Posted on

Eight (Transformative) Weeks

Two women blowing glass in the Penland School of Craft hot shop

In a recent conversation with a student, she talked about her first time at Penland. “I was in a workshop in upper textiles. It was my introduction to screenprinting, and I was blown away,” she said. “Every time I walked up the stairs to the studio, I passed a poster that said ‘Penland changes lives.’ And every time I saw it, I smiled to myself like ‘Yeah, sure does.'”

It’s something we hear quite a lot, in fact: a workshop at Penland is a transformative experience that opens up new questions, new connections, and new paths.

A woman working at the anvil in the Penland School of Craft iron studio

Why not see for yourself? This March 8 – May 1, 2020 we’ll be offering seven different 8-week concentrations, each one an immersive dive into materials and techniques and ideas.

Clay: Parts Unknown with Jenny Mendes
Glass: Intentions & Inventions with Dan Mirer
Iron: Attention to Detail with Andy Dohner
Metals: Wunderkammer with Suzanne Pugh
Photo: Processing Process with Mercedes Jelinek
Letterpress: Print/Process/Production with Jamie Karolich
Textiles: Inside Out: Garment as Identity with Erika Diamond

Registration is open now, and scholarships are available for all spring concentrations. Scholarship applications must be submitted by November 28, 2019.

Posted on

24 Hours of Gratitude

six photos tagged with #WeMakePenland, including a couple group portaits, a woman working in letterpress, students drawing wood plans, and people outside under a tree at Penland

Now that the dust has settled from the whirlwind of love you all kicked up on October 2, we wanted to say one more THANK YOU. Our third annual Penland Giving Day was a success through and through, and that is 100% a testament to your generosity and commitment to Penland. We are so grateful.

For this year’s Giving Day, we challenged you all to make a gift and share your Penland story online. Our goal was to generate 325 gifts and a lot of enthusiasm in 24 hours. We sure beat that goal:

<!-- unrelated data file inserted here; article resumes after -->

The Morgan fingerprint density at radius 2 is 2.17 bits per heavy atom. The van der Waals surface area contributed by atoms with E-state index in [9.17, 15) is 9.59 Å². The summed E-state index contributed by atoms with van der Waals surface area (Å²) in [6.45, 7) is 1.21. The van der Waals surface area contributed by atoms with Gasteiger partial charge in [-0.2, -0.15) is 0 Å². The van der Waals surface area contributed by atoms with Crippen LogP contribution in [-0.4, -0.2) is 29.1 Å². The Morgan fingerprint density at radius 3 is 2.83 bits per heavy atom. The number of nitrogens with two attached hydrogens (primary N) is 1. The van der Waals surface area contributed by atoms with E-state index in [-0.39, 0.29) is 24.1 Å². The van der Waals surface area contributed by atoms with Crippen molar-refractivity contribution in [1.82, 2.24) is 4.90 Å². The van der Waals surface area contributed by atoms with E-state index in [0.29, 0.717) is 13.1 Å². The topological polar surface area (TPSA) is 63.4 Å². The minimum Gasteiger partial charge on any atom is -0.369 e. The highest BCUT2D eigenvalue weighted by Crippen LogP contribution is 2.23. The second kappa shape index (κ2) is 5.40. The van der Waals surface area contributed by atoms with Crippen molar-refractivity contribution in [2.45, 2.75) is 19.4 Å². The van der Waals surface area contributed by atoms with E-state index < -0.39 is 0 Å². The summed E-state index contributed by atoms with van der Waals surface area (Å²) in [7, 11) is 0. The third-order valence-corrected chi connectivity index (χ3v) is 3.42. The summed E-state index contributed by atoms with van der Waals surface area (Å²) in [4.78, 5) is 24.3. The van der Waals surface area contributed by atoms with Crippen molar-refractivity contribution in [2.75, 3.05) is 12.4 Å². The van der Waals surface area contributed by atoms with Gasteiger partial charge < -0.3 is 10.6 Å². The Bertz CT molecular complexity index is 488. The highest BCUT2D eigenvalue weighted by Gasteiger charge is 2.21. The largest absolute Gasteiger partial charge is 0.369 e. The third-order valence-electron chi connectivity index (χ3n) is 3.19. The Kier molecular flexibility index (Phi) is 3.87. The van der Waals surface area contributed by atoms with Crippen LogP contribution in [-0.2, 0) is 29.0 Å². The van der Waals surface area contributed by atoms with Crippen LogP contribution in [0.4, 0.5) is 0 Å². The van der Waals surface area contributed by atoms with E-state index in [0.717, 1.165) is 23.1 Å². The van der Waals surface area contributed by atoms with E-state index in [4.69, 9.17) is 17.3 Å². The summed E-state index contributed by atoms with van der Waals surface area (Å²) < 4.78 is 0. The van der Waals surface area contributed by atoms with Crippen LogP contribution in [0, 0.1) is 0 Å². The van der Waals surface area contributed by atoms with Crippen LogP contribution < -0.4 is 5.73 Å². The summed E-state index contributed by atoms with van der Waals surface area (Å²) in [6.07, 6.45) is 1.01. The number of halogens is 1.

• 379 gifts
  • Over 185 #WeMakePenland posts on Instagram
  • A total of $23,778 raised for Penland programs!

In fact, we reached our campaign goal just before 8:15 that evening. We were all gathered up in Northlight to enjoy staff slide presentations, and the Giving Day page was up on the projector. When the number tipped from 324 to 325, the entire room cheered. Wherever you were that evening, we hope you heard it.

Penland's kitchen crew standing with a sign that reads "We Make Penland Delicious!"

And, because the most special and gratifying and happy-tear-jerking part of Giving Day is always getting to read your own reflections on time at Penland, we thought we’d share a few. Here’s a taste of your funny, heartfelt, wonderful contributions. Check out #WeMakePenland to read many more. Really, they’re the best.

“Penland is about the people, the creative community of like-minded makers, who come together in this magical place and leave transformed by the experience.” – Sharon

“My most joyous times are when a group of people work in unison to do things far greater than an individual could. We do that often at Penland.” – Dave

“I’m pretty sure that if my soul goes anywhere when I die, it will make its final earthly pit stop in the Pines for a midnight cereal.” – Autumn

“It’s tough to put into words what this place means to me, but for simplicity’s sake, I consider Penland to be ‘Home’ to my creative spirit.” – Claire

“The effort, passion, and expertise that one puts into the creation of a work also pushes back on the person, and shapes them. This place recognizes and celebrates that.” – Joe

“If you haven’t heard someone say ‘Penland changed my life,’ you might not have met anyone who went to Penland.” – Suzanne

Three posts tagged #WeMakePenland, including a group photo, a woman drawing with her foot, and a guy posing at the photo booth

Posted on

Photo(s) of the Week: SC at Penland

South Carolina State and Claflin students flameworking with resident artist Kit Paulson

We were excited to host a group of students and faculty from South Carolina State University and Claflin University for a couple of days last week. The visit included studio and gallery tours, demos, discussions, and this great little workshop run by Penland glass resident Kit Paulson, who set up a dozen torches, prepped materials, and led the group through some introductory flameworking projects.